When “Perfection” is the opposite of “Perfect”

Perfect 10In a recent exchange on the Anglican Communion Linked-In page, one of the participants in the conversation challenged me on my assertions that the goal of Christian community was not to achieve and maintain perfection, and that neither Jesus Christ nor the Apostle Paul ever intended to start a religion named “Christianity.”

So I’d like to comment briefly here on the concepts of “perfection” and “religion.”

If we moderns are not careful in our use of terms, we run the risk of overlying the original means of the words of Scripture with our own connotations.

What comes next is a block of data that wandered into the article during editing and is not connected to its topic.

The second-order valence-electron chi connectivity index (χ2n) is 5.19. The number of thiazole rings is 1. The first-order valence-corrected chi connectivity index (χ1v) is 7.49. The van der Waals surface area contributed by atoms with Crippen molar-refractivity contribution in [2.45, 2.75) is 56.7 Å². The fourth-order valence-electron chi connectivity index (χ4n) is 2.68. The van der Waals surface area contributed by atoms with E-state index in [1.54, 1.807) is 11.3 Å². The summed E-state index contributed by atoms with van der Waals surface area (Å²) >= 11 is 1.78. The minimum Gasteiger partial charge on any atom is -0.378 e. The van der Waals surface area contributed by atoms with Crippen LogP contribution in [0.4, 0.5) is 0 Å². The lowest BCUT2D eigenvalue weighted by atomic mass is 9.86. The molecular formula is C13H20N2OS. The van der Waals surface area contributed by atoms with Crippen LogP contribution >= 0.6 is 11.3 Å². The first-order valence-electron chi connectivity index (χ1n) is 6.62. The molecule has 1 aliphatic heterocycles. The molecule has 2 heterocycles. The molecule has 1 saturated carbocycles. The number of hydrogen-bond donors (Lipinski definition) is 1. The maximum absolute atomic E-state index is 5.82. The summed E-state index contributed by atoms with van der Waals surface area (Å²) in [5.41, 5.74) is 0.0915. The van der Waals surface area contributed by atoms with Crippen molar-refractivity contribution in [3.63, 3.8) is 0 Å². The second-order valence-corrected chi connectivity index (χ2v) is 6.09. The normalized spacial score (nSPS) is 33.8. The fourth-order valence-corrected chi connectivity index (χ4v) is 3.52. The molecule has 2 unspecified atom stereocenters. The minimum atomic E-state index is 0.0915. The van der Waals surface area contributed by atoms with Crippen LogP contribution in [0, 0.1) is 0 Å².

For example, we tend to think of perfection in the absolute sense, as in entirely without error, wholly without defect, as something or someone having achieved a state of being which complete in-and-of itself.  When we hear Jesus say, “You are to be perfect as your Father in heave is perfect,” we view it as reaching a state of perfection exactly like God’s state of perfection.  However, the writers of the New Testament used the term in a more nuanced way. Our sense of perfect is close to the Greek “aortist” tense, which connotes an act that is complete and permanent. But in all the places where we are being asked to be “perfect,” the tense is notaortist, as in completed once-and-for-all, but “imperfect,” as in an ongoing process. Paul implies as much when he says “not that I have already become perfect” (Phil. 3:12) and when he says that God “will perfect” a good work in us “until the day of Christ Jesus” (Phil. 1:6). Continue reading